Chris Sciabarra
Chris Sciabarra

The Politics of Culture and the Culture of Politics

I am an individualist. And I am also a New Yorker, born, raised and still residing in one of the greatest urban "melting pots" on the planet. Living in New York City, it is totally impossible not to be caught up in the various tribal battles that take place on an almost daily basis. In fact, the tribalism affects every aspect of life, especially politics. In the New York Senate race between Hillary Clinton and Rick Lazio (who stepped in when Rudy Giuliani bowed out), there are constant issues that a candidate must face in vying for the votes of various constituencies: Do I march in the Puerto Rican Day Parade? The Columbus Day Parade? The St. Patrick's Day Parade? The Gay Pride Parade? And if you're lucky enough, somebody somewhere will go public with the allegation that over a quarter-century ago, you may have used the phrase "Jew bastard" to describe a colleague -- something that Hillary is lately defending herself against. Lazio, meanwhile, knows that the Lavender Left almost always votes for the Democratic Party, so as the Republican nominee, he skipped the Gay Pride Parade, despite criticisms of "insensitivity." (The gay march actually commemorates a libertarian event; it is a celebration of that June night in 1969, when gay men and women stood their ground and fought the New York City Police department in its attempts to raid and close down the Stonewall Bar. It was a strike against state oppression of alternative lifestyles and one which libertarians, both straight and gay, can appreciate.)

But there is no doubt that an intense problem exists in a society in which parades are a mere extension of group politics, since groups have become the only units of political power and analysis. In a mixed economy, in which groups vie for special privileges at one another's expense, such tribalism is an inexorable by-product. It makes a certain degree of sense, of course, from an economic perspective, to join with other individuals if one is looking to either gain a privilege, or more importantly, to protect oneself from the privileges of others. Individualists need to stress, however, that cultural difference is not our enemy; we must fight the privileges that rigidify the differences among peoples.

I look to my own neighborhood, for instance. It used to be a heavily Southern European community -- Italians, Greeks, European Jews. But as with all things New York, the neighborhood has changed. When new immigrant groups began to appear in my neighborhood - - Chinese, Korean, Mexican, and Russian -- some people became anxious. The typical racist attitude reared its ugly head. Still, something else was at work. The most intense hostility was directed toward Russian immigrants, I noticed, and this was because many of the earlier immigrants were resentful that, upon their arrival in America, they had to make it on their own, without recourse to government handouts. Many became angry at the Russians because as "political" immigrants, they came to America with a host of welfare agencies ready to assist. It is fairly common to see newly-arrived Russian women and men with Medicaid debit cards in-hand, shopping at the local supermarket. It makes for a very tense atmosphere while standing on line at the checkout. (Yes, in New York we stand "on line," not "in line.")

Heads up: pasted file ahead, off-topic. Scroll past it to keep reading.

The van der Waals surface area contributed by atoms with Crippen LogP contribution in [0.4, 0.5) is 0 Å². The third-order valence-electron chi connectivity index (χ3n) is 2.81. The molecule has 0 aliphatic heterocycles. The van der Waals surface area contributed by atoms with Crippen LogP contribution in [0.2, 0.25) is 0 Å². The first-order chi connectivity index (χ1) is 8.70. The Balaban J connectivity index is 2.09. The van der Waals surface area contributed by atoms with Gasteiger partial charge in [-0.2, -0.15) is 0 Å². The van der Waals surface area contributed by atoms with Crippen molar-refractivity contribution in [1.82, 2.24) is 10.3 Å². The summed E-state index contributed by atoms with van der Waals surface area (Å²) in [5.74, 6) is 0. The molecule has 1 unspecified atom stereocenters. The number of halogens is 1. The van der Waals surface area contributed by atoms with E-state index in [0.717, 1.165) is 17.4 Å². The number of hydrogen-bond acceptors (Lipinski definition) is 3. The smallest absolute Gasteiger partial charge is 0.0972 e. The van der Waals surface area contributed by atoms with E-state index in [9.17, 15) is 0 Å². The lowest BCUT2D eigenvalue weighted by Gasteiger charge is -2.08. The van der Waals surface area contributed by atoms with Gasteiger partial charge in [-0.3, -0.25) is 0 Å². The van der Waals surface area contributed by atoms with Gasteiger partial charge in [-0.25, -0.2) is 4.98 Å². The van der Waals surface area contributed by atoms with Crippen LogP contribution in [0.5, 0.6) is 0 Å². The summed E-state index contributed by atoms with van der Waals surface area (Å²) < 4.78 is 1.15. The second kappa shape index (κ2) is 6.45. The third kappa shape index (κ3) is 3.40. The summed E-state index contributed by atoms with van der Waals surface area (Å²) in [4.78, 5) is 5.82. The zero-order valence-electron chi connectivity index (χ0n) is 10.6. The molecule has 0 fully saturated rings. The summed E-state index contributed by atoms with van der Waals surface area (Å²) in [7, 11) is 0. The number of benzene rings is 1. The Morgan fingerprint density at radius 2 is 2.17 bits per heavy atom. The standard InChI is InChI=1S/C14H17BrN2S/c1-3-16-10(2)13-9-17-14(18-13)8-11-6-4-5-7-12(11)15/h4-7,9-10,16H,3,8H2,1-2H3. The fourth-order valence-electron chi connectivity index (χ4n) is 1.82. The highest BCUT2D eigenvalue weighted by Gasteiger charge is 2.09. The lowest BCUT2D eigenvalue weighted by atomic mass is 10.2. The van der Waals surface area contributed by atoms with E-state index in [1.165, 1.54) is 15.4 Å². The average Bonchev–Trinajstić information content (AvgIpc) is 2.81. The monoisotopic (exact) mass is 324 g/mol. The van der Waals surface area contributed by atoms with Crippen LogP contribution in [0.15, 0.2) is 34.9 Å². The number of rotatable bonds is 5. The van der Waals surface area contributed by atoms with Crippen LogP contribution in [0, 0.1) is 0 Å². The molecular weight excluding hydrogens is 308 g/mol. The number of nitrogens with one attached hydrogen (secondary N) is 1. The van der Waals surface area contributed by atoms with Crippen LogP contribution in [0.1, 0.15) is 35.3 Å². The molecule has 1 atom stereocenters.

I tried to explain to some of my neighbors that their hostility should not be directed to the Russians per se, who, in a certain warped sense, are simply making an economic decision not to be put at a comparative disadvantage by turning away from the welfare. No, the real hostility should be directed to a system that provides an arena for such a perverse competition among people for tax-expropriated largesse.

But there were other things that bothered my neighbors about many Russians; it was a cultural attitude, widespread it seemed, reflected well in Sheila Fitzpatrick's recent book, Everyday Stalinism (Oxford, 1999). In that book, Fitzpatrick talks about how totalitarianism influenced a generation of Russians toward a tribal mentality, one in which individual responsibility was virtually absent. That mentality has been internalized by many Russians who have come to America to escape the political and economic hardships in their own country. Many have been skillful, quite adept actually, in working with political bureaucracies; they have established networks designed to help their comrades get the aid that the U.S. taxpayer provides.

As time has passed, however, most of the Russians in my neighborhood have begun to adapt to American ways. And it seems to me that as the new immigrants move toward hard work and accountability, many of the previous tensions in the community wither away.

I am not a solipsist; I live in that community, and I revel in its diversity. My maternal grandparents were Greek and my paternal grandparents were Sicilian; I grew up loving Greek and Italian food. But I also love the local Jewish delicatessen, and Chinese and Japanese food, and in New York, it is all "authentic." My musical palette is no less diverse, running the gamut from classical to disco, with a deep love for Brazilian and Latino music, and for jazz and R&B, so deeply rooted in the American black experience. And I yearn for a day when the role of politics has been minimized, so that cultures and subcultures have a chance to evolve and intermingle without the kind of tribal collectivism that fuels animosity.


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